Michael Liebreich, a long-time leading expert on financing clean energy and transportation, is adamant: green liquid hydrogen will not be carried round the world by ships, as the economics do not make sense.
His extensive career includes earning a master’s degree in engineering from the University of Cambridge, founding New Energy Finance and continuing on as chief executive for five years after it was acquired by Bloomberg, and being on the high-level advisory group for the United Nations secretary general’s Sustainable Energy for All initiative. Liebreich has also been involved in investment and company start-ups.
In the lead-up to the third annual World Hydrogen Congress in Rotterdam this October, he expressed no optimism for transporting green liquid hydrogen.
“Hydrogen by ship is not, in my view, going to be a thing,” he said. “I think there is going to be little or no hydrogen transported by ship.
“If we transport hydrogen long-distance, it will be by pipeline. And if we cannot do it by pipeline, we aren’t going to do it.”
He added that it will be much cheaper to take high-voltage direct-current electricity from renewable energy production in places like north Africa than produce green hydrogen at these locations and either ship it in liquid hydrogen carriers or pipe it to Europe for conversion back to electricity.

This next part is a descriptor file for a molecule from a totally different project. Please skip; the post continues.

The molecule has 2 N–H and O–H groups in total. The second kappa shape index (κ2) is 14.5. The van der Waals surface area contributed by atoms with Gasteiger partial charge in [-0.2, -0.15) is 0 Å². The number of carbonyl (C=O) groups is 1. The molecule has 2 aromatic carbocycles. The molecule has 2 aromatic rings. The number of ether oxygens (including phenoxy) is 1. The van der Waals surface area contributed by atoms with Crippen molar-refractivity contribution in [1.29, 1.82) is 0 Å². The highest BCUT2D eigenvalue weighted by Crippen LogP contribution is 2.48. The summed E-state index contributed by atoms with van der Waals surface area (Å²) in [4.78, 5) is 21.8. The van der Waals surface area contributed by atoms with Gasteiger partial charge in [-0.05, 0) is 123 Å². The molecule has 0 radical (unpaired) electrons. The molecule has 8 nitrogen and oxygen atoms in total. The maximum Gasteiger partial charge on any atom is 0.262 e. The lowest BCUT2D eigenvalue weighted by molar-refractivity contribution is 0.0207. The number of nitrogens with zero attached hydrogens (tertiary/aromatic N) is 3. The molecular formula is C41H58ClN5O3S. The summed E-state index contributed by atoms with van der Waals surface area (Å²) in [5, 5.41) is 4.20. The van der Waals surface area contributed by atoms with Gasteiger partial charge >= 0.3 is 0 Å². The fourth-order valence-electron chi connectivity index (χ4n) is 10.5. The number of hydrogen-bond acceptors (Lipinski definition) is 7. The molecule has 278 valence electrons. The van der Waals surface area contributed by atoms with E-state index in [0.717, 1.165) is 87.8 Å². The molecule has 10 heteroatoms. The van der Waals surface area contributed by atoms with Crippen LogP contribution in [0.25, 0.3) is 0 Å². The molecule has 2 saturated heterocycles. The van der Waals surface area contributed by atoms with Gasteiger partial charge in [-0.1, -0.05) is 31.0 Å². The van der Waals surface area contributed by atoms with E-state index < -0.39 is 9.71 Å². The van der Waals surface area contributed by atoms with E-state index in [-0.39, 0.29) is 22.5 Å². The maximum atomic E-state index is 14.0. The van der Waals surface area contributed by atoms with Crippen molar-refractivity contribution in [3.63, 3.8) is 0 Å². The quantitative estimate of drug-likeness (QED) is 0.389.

Hydrogen’s lower volumetric energy density compared to liquid hydrocarbon fuels would require three times as many Q-Max-size vessels than it takes to ship than LNG, and energy loss from cooling and liquefying it would push that up to four.
It can be done technically, but economically there is no point in producing hydrogen at a cost of $1 to $2 per kg and transporting it round the world at a cost of $3 to $5 per kg, Liebreich said.
That barrier to transporting liquid hydrogen around the world is another block to using it as a shipping fuel.
Moreover, Liebreich said demand this decade from industrial sectors that are crying out for hydrogen to go green, including its use for conversion to ammonia for ships’ fuel, would require five times as much wind and solar energy capacity as is currently built.
“The markets that exist today for hydrogen are essentially industrial commodity markets — things like refineries, fertiliser and methanol production, and hydro cracking which need and use cheap hydrogen,” he said.
But the early production of green hydrogen is not going to be cheap.
“It will be more expensive by a factor of two or three and the mechanisms on the demand side are not in place to cover that cost,” he said.
That means the energy transition will have to include using blue hydrogen, which is derived from natural gas through a process of steam methane reforming.
“We have to learn to love blue hydrogen,” he said, and regulate for it to be produced in ways that do not add to emissions.
Emissions from blue hydrogen are 9% to 12% lower than standard grey hydrogen over a 20-year period, but they can be up to 20% greater than simply burning natural gas if the production process does not include carbon capture.